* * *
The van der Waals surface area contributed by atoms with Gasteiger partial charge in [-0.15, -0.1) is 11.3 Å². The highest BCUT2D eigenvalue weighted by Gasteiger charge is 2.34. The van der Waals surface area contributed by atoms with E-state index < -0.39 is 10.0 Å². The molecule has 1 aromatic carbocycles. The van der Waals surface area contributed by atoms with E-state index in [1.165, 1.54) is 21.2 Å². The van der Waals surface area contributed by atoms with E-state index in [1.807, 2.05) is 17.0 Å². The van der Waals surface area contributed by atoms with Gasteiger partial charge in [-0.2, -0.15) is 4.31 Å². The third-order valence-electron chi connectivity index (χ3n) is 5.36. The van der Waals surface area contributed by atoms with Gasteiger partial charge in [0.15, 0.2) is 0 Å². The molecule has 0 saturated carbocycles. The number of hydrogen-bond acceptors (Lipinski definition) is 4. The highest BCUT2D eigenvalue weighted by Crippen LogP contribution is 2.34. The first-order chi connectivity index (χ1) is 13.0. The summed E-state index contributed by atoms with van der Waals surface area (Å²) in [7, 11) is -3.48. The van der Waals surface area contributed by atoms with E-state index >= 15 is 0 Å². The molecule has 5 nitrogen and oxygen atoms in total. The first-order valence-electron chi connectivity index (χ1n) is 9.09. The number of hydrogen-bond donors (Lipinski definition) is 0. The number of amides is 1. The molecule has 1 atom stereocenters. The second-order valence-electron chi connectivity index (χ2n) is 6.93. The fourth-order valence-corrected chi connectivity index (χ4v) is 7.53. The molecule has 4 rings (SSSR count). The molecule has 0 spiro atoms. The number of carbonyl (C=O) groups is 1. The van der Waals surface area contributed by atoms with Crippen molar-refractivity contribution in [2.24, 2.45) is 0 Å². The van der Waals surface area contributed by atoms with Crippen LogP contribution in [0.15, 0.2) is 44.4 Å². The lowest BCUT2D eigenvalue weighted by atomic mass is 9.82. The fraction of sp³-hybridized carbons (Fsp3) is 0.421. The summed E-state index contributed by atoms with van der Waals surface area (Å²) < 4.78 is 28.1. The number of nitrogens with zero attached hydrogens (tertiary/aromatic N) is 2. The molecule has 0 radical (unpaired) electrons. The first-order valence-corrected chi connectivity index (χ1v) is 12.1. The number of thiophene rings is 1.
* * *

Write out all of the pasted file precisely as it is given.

The van der Waals surface area contributed by atoms with Gasteiger partial charge in [-0.15, -0.1) is 11.3 Å². The highest BCUT2D eigenvalue weighted by Gasteiger charge is 2.34. The van der Waals surface area contributed by atoms with E-state index < -0.39 is 10.0 Å². The molecule has 1 aromatic carbocycles. The van der Waals surface area contributed by atoms with E-state index in [1.165, 1.54) is 21.2 Å². The van der Waals surface area contributed by atoms with E-state index in [1.807, 2.05) is 17.0 Å². The van der Waals surface area contributed by atoms with Gasteiger partial charge in [-0.2, -0.15) is 4.31 Å². The third-order valence-electron chi connectivity index (χ3n) is 5.36. The van der Waals surface area contributed by atoms with Gasteiger partial charge in [0.15, 0.2) is 0 Å². The molecule has 0 saturated carbocycles. The number of hydrogen-bond acceptors (Lipinski definition) is 4. The highest BCUT2D eigenvalue weighted by Crippen LogP contribution is 2.34. The first-order chi connectivity index (χ1) is 13.0. The summed E-state index contributed by atoms with van der Waals surface area (Å²) in [7, 11) is -3.48. The van der Waals surface area contributed by atoms with E-state index >= 15 is 0 Å². The molecule has 5 nitrogen and oxygen atoms in total. The first-order valence-electron chi connectivity index (χ1n) is 9.09. The number of hydrogen-bond donors (Lipinski definition) is 0. The number of amides is 1. The molecule has 1 atom stereocenters. The second-order valence-electron chi connectivity index (χ2n) is 6.93. The fourth-order valence-corrected chi connectivity index (χ4v) is 7.53. The molecule has 4 rings (SSSR count). The molecule has 0 spiro atoms. The number of carbonyl (C=O) groups is 1. The van der Waals surface area contributed by atoms with Crippen molar-refractivity contribution in [2.24, 2.45) is 0 Å². The van der Waals surface area contributed by atoms with Crippen LogP contribution in [0.15, 0.2) is 44.4 Å². The lowest BCUT2D eigenvalue weighted by atomic mass is 9.82. The fraction of sp³-hybridized carbons (Fsp3) is 0.421. The summed E-state index contributed by atoms with van der Waals surface area (Å²) < 4.78 is 28.1. The number of nitrogens with zero attached hydrogens (tertiary/aromatic N) is 2. The molecule has 0 radical (unpaired) electrons. The first-order valence-corrected chi connectivity index (χ1v) is 12.1. The number of thiophene rings is 1.